I bought few of those rootbags myself but plan to use them with anorganic substrate and not to put them in the ground to utilize their main function. It could be done with common soil as well I guess.
That was my thought as well, that grow bags, collanders, and general "rootmaker" style pots had 2 primary benefits: air root pruning as you described, along with better aeration, by way of not being in the ground and allowing more air penetration than a standard pot.
 
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Ithaca, NY
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#48
Telperion farms grows all their stock in root CONTROL bags which are planted in the ground just like Fonz did. Now you wouldn’t want to use the type of root bag used for air pruning I don’t think, I’m not sure. The root control bags don’t let the roots escape into the ground at all besides some very fine feeder roots possibly. Good lookin @Fonz !
 
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Portland, OR
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#49
Driftwood Bonsai in Southwest Oregon has also been successfully using root control bags like this. Telperion’s experience with this process started around 2005.
 
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CA
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#50
Be careful, I've seen nice trees with no roots due to this technique. I suspect you better not have organics in the bag.
 
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Yackandandah, Australia
USDA Zone
9?
#52
We used root control bags like these to grow advanced trees years ago. The bags are meant to be planted in the ground as Fonze has done. They don't work by air pruning like rocket pots. They work by constricting the roots. Thin feeder roots can grow through the mesh and get nutrients from the surrounding soil but as they thicken the bag constricts the root until it dies outside the bag. Meanwhile many more are penetrating through to feed the tree.
When the trees are lifted and removed there are hundreds of swollen lumps at the ends of the roots which were constricted but many more root tips ready to grow out when the tree is planted in the ground.

I see that some respected nurseries are using these root control bags to grow trees for bonsai but I don't think they produce the best roots for bonsai. Maybe great for mass production with low costs but like most mass production there are compromises. There is no control over the roots that will eventually form your visible nebari so you may end up with 1 or 2 dominant roots or all on one side, etc. roots typically don't ramify much until they get close to the bag and most of that will be cut off when the tree is eventually potted to suit a bonsai pot (unless there is a much smaller RCB than I'm aware of)
Down here the best bonsai roots are grown by hard pruning the roots regularly. Tridents grow so fast that I have found annual root pruning of trees in the grow beds is best. That is also a great opportunity to prune the tops to get best taper and trunk movement. Slightly slower thickening but more than made up for in quality of both roots and trunks IMHO. Palmatum are only marginally slower than tridents and annual root pruning definitely improves nebari.
- I used "chipped trees inc leaves" (not plain wood chip) mulch and they more or less ground layer themselves in the stuff, they love it! And weeds can't get through. Has to be a thick layer...advantages and disadvantages.
- You may as well ground layer every tree, skip the tiles maybe? Ring-barking is too harsh, wire gets swallowed, I'm thinking steel car hose clips now....!!!
I also found out pretty quick that tridents love to grow lateral roots close to the surface and any existing root system planted too deep soon becomes redundant when new surface roots grow. It takes less than a year here before the trunk thickens close to the new surface roots so the lower section cannot be used.
I now place seedling tridents and palmatum through holes in aluminium sheet. As the trunks thicken the metal constricts them and new roots soon form above the plate but can only grow horizontal across the surface of the metal sheet resulting in flat new root system. Some root pruning to make them ramify results in excellent nebari and a flared trunk base. Certainly works for me with minimum time and effort.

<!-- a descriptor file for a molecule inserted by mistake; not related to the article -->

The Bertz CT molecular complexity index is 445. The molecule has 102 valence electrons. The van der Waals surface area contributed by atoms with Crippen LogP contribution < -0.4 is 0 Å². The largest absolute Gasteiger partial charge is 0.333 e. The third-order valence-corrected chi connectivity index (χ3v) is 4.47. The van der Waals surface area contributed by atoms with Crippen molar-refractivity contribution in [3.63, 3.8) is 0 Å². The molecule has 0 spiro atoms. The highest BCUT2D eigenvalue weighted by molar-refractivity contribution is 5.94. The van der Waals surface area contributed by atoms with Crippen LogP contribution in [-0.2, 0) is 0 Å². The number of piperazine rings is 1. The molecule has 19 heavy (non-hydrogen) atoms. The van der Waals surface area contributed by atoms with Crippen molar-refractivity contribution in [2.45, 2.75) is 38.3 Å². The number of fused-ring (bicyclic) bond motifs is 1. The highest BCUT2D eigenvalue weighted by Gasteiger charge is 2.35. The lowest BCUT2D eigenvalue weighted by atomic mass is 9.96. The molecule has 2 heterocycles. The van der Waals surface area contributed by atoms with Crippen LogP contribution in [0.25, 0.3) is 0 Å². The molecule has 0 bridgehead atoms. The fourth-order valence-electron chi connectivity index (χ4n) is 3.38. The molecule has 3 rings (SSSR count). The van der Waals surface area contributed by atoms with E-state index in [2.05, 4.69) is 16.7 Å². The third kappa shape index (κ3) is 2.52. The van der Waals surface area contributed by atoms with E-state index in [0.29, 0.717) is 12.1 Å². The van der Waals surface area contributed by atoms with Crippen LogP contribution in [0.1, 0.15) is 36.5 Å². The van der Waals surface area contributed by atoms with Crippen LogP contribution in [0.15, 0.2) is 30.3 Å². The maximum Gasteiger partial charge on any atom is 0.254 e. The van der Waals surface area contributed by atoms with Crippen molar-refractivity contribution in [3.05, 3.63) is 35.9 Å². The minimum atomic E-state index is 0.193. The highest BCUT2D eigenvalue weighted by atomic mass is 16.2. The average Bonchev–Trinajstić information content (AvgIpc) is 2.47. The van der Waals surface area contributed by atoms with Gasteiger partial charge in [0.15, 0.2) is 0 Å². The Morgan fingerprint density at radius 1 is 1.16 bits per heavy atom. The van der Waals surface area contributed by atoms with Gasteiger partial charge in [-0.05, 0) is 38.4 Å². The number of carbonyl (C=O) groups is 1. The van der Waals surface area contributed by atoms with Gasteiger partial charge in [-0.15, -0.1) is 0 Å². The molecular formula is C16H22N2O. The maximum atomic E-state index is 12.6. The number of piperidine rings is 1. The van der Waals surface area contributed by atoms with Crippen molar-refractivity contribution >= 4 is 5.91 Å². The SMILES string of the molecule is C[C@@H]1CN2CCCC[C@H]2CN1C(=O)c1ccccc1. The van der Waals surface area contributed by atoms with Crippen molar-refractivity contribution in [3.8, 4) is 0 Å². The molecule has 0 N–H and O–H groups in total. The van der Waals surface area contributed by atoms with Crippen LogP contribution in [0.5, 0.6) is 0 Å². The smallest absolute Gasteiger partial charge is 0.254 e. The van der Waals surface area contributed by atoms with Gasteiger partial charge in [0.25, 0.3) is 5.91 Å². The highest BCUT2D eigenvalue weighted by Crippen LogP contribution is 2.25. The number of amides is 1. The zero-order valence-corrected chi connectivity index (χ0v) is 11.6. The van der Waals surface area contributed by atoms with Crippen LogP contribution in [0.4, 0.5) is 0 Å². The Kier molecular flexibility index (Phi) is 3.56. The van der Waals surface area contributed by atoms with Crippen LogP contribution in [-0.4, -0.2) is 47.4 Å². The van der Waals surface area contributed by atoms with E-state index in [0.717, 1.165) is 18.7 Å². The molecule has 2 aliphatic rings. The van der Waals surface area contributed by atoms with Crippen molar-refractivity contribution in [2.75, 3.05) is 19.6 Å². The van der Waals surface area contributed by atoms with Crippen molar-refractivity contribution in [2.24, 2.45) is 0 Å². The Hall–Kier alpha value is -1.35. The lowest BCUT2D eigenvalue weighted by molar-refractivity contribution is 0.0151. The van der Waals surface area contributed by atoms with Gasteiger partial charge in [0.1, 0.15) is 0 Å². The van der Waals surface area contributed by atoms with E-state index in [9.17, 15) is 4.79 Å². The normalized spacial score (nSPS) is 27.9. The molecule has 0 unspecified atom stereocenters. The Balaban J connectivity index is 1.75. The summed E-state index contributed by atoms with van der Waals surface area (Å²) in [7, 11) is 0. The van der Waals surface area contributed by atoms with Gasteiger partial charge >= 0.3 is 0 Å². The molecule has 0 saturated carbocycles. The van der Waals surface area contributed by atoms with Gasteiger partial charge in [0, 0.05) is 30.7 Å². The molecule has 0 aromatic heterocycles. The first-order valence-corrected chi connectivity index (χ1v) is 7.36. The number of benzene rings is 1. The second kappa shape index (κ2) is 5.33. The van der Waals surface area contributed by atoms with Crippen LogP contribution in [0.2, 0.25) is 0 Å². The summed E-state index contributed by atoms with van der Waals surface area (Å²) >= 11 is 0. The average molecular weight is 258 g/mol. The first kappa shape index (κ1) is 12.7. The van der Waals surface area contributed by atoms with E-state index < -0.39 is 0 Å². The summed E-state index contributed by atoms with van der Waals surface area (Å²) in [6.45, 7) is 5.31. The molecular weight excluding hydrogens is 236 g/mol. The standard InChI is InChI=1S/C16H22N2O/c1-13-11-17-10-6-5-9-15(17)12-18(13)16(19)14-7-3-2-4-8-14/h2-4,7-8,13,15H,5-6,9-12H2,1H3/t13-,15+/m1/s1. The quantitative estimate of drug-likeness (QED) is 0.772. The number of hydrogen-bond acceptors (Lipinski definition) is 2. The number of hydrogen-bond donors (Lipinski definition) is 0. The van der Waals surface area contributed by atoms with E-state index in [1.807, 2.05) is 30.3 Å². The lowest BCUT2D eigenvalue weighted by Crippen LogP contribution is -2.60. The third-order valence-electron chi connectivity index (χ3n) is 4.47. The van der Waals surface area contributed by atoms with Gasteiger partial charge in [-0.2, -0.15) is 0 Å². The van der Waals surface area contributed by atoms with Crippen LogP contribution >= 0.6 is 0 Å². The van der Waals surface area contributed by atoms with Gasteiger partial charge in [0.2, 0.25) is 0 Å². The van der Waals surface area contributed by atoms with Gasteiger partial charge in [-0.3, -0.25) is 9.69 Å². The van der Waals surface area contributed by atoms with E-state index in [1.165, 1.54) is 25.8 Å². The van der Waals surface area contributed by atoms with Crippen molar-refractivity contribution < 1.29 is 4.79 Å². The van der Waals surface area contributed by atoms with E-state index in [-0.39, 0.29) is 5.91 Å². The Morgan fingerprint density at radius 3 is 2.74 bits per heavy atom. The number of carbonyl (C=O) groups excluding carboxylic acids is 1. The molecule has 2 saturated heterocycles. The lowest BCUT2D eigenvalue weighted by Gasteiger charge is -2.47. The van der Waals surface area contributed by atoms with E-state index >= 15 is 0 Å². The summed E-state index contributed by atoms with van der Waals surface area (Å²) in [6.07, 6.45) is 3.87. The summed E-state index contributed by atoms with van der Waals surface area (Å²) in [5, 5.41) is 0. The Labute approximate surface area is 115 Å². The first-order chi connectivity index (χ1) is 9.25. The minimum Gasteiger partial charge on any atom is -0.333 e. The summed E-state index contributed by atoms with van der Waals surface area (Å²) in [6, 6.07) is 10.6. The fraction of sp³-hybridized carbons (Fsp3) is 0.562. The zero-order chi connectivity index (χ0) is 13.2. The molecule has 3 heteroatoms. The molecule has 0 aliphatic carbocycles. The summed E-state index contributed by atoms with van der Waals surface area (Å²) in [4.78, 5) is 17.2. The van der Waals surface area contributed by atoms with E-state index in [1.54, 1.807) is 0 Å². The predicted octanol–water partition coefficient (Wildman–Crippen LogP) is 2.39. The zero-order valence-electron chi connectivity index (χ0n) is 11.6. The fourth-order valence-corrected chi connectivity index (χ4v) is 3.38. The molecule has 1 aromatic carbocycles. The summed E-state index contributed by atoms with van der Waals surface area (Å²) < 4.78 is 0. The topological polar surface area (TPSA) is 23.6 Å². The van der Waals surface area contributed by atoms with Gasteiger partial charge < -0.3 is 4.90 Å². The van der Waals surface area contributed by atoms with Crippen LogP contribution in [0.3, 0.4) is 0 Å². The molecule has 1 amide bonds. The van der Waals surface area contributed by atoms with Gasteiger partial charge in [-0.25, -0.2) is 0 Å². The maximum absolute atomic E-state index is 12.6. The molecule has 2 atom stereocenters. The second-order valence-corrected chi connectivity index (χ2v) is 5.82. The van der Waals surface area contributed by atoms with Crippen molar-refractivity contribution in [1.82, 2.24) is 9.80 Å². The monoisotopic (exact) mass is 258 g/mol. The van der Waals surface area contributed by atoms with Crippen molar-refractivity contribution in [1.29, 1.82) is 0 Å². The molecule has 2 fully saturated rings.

Junipers and pines seem to need more years in the ground and are generally not dug each season but definitely watch any pines to make sure the trunks and branches don't get too long and bare. Pruning every 2-3 years to keep shoots close to the trunks and base for future development of trunks and branches.
 
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UK. Yorkshire
#53
I have a couple friends who are ground growers, so I am not the voice of professionalism on this. I have dug quite a few though, but I do know for a fact that undisturbed growth is best so after 5 or 6 years in the ground who knows what you will have even if it was perfect before planting. I just know that once the roots get to the 1/4 inch point after that they are a problem and that can happen in one good season!!!

This is a field I dig out of. This is the owner walking in the field and one can see how far apart they are. But....here are some roots after just five years in the ground. It's those large long seeking roots that have gained the girth in those trunks. That frilly stuff so important for a bonsai pot, means nothing when ground growing.

I prefer a compromise between the two. A pot large enough to do the job and taking a little more time in growing the material. BIG, is not everything. View attachment 216023 View attachment 216024 View attachment 216025 View attachment 216026 View attachment 216027 View attachment 216028
The point @Smoke makes about big isn't everything is particularly true for Acer Palmatum. This is one species I wouldn't recommend ground growing. Hard chopping Japanese maples is not recommended unless you can be precise which is difficult when you are knee deep in mud and often not at eye level. Staged chops over 2 or 3 seasons is best, ideally just above existing lines of vascular growth - these branches can help to prevent dieback.

The growing area looks really good Al, pictures can be deceiving eh?!
 
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#54
I have trouble growing maples (both trident and Japanese) in ground. They keep having die back due to fungi i guess in combination with the long moist condition under the anti-root fabric the roots are under. I'll remove the fabric this year, prune back and see what happens. I like the effect of ground growing despite the obvious drawbacks. I'm planning to alternate them between ground and box to maximize growth and keeping roots in check and have the opportunity to select the best growth / movement. I have no experience with grow bags so i'm looking forward to see the effect.